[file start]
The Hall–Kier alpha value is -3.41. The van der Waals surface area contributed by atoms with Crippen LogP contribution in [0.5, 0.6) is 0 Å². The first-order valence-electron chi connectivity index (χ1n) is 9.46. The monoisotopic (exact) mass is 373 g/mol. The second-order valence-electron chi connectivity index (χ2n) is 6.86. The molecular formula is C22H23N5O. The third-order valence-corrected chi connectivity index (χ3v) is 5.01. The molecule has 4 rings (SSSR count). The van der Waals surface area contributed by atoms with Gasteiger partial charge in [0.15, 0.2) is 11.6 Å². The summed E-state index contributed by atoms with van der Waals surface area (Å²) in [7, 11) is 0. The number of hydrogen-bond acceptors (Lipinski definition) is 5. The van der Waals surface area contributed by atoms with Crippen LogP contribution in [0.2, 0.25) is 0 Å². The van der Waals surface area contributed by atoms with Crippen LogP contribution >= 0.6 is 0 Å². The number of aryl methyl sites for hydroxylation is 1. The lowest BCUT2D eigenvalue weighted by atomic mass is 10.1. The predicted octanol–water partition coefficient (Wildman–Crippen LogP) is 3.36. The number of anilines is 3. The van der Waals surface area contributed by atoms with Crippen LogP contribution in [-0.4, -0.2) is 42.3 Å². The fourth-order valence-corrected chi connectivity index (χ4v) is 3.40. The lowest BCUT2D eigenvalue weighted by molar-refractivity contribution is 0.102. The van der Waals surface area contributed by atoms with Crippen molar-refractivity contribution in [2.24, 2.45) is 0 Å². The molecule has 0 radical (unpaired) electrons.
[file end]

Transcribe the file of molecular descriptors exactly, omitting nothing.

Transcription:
The Hall–Kier alpha value is -3.41. The van der Waals surface area contributed by atoms with Crippen LogP contribution in [0.5, 0.6) is 0 Å². The first-order valence-electron chi connectivity index (χ1n) is 9.46. The monoisotopic (exact) mass is 373 g/mol. The second-order valence-electron chi connectivity index (χ2n) is 6.86. The molecular formula is C22H23N5O. The third-order valence-corrected chi connectivity index (χ3v) is 5.01. The molecule has 4 rings (SSSR count). The van der Waals surface area contributed by atoms with Gasteiger partial charge in [0.15, 0.2) is 11.6 Å². The summed E-state index contributed by atoms with van der Waals surface area (Å²) in [7, 11) is 0. The number of hydrogen-bond acceptors (Lipinski definition) is 5. The van der Waals surface area contributed by atoms with Crippen LogP contribution in [0.2, 0.25) is 0 Å². The van der Waals surface area contributed by atoms with Crippen LogP contribution >= 0.6 is 0 Å². The number of aryl methyl sites for hydroxylation is 1. The lowest BCUT2D eigenvalue weighted by atomic mass is 10.1. The predicted octanol–water partition coefficient (Wildman–Crippen LogP) is 3.36. The number of anilines is 3. The van der Waals surface area contributed by atoms with Crippen LogP contribution in [-0.4, -0.2) is 42.3 Å². The fourth-order valence-corrected chi connectivity index (χ4v) is 3.40. The lowest BCUT2D eigenvalue weighted by molar-refractivity contribution is 0.102. The van der Waals surface area contributed by atoms with Crippen molar-refractivity contribution in [2.24, 2.45) is 0 Å². The molecule has 0 radical (unpaired) electrons.